Not to be all on Catherine Rampell’s jock today, but the other thing I read in the Economix while I was catching up on the internet seemed far more interesting than imagining Shearman & Sterling partners bitch about how flat profits per partner left them with only $1.56 million, on average, to play around with in 2011.
On the one hand, it’s an obvious point: a study about the most “sleep-deprived” professions found lawyers to average only 7 hours of sleep a night. Only “home health aides” received less sleep.
It doesn’t come as a galloping shock to anybody that lawyers average less sleep than almost anybody else. What did surprise me was the figure. What the hell kind of lazy lawyer is getting seven entire hours of sleep every day?
At any job, there are various levels of misconduct that an employee can usually get away with or at least occasionally pull off without repercussions. Like, maybe you could get away with wearing jeans even if it’s not casual Friday. You might show up a few minutes late when your boss isn’t around, or you might check Facebook. I steal cars and blog while racing down East 14th after my east coast coworkers go home. You are not supposed to do it, but hey, it happens.
Then there are things you cannot do. Period. Things that any competent employee should simply know are unacceptable.
Included in this category of utterly verboten workplace activities are watching porn during a rape trial when you’re the on-duty court clerk. The list would also include falling asleep during a youth justice hearing — when you’re the judge running the proceeding.
But some people never learn. And then they lose their jobs. And we write about it (gavel bang: Adjunct Law Prof Blog) and show you video of the sleeping judge in court…
Sleeping Beauty: Not on the fast track to partnership.
I’m a big believer in forcing society to make reasonable accommodations for disabled people. It’s not too much to ask that disabled people be provided with handicapped accessible taxi cabs and buildings. And a special parking spot. Or whatever. If there’s a reasonable thing that society can do to make it a little bit easier to function with a disability, we should do it.
As long as we’re dealing with a real disability.
We used to live in a world where it was pretty easy to identify a disabled person. “Hello. Hello? Oh, you must be deaf.” “Hey, why are a you miserable cuss who keeps screaming ‘hoo ha’ at me? Oh, you must be blind.” “Why did you take out a hundred thousand dollar loan to go to a school that doesn’t help people get high-paying jobs? Oh, you must be retarded.” Man, those were the days.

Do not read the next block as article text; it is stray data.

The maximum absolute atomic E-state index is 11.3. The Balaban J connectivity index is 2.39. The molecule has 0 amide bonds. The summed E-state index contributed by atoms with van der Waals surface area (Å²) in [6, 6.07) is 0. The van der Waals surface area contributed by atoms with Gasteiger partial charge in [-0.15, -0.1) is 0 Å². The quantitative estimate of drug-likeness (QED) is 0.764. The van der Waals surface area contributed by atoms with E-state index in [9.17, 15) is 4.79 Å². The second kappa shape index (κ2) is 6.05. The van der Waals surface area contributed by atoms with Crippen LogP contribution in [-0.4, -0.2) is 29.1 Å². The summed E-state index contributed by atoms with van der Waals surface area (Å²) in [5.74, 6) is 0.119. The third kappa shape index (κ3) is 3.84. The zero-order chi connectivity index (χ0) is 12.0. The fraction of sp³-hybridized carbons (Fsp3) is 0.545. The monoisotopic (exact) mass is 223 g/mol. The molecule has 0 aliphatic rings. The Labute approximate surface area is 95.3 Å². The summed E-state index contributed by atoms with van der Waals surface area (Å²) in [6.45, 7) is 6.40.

Sadly, we now live in a world where it’s harder and harder to separate out the really disabled people from those who just can’t get their stuff together. To cope, I’ve developed my own little test: if I wouldn’t want the disability, it’s a real disability. If I’d gladly take the “disability” in exchange for a cash payout, it’s probably fake.
So let me ask you this: would you take a cash payout from your Biglaw firm if I afflict you with the dreaded “I’m really sleepy” disability? Yeah, this woman would too….
Jiminy jillickers! ATL editors are going all over the place over the next month or so. Or at least all over the Eastern Seaboard. If we aren’t heading to your neck of the woods on these trips, never fear, we may hit you up on the next time around. We’ve already hit up Houston, Chicago, Seattle, San Francisco, and Los Angeles in the past year.
Kinney Recruiting’sEvan Jowers is currently in Hong Kong for client meetings and still has a few slots available through October 22. Evan will also be in Hong Kong November 14 to December 15. Further, Robert Kinney has been in Frankfurt and Munich this week and is available for meetings with our Germany based readers.
One of our key law firm clients has referred us to one of their important clients in the US, Europe and China – a leading global technology supplier for the auto industry – in order to handle their search for a new Asia General Counsel and Asia Chief Compliance Officer.
Kinney is exclusively handling this in-house search.
This position will have a lot of responsibility and include supervision of eight attorneys underneath them in the Asia in-house team. The new hire will report directly to the global general counsel and global chief compliance officer, who is based in the US. The new hire’s ability to make judgement calls is going to be as important as their technical skill set background.
The position is based in Shanghai and will deal with the company’s operations all over Asia and also in India, including frequent acquisitions in the region.
It is expected that the new hire will come from a top US firm’s Shanghai, Beijing or Hong Kong offices, currently in a top flight corporate practice at the senior associate, counsel or partner level. Of course, the candidate can be currently in a relevant in-house role.
The JOBS Act created new tools for companies to publicly advertise securities deals online. As a result, thousands of new deals have hit the market and hundreds of millions in capital has been raised, spurring a wealth of new business development opportunities for attorneys.
Fund deals, startup capital raises, PIPE deals and loan syndicates are just a handful of the transactions benefiting from the JOBS Act. InvestorID FirmTM is a platform designed to help attorneys equip their clients with the workflow, marketing and compliance tools to publicly solicit a securities offering online. By providing clients with the tools to painlessly navigate the regulatory landscape of general solicitation, InvestorID FirmTM helps attorneys add value above just legal services.
The Jumpstart Our Business Startups Act (JOBS Act) went into effect in 2013 and permits Regulation D offerings of securities to be advertised publicly. This means that funds and companies can now use social media, emails and web sites to market transactions to new “accredited” investors.
However, with these new powers come new pain points. InvestorID FirmTM provides a secure, fully hosted, cloud-based platform with a breadth of tools for your clients, including: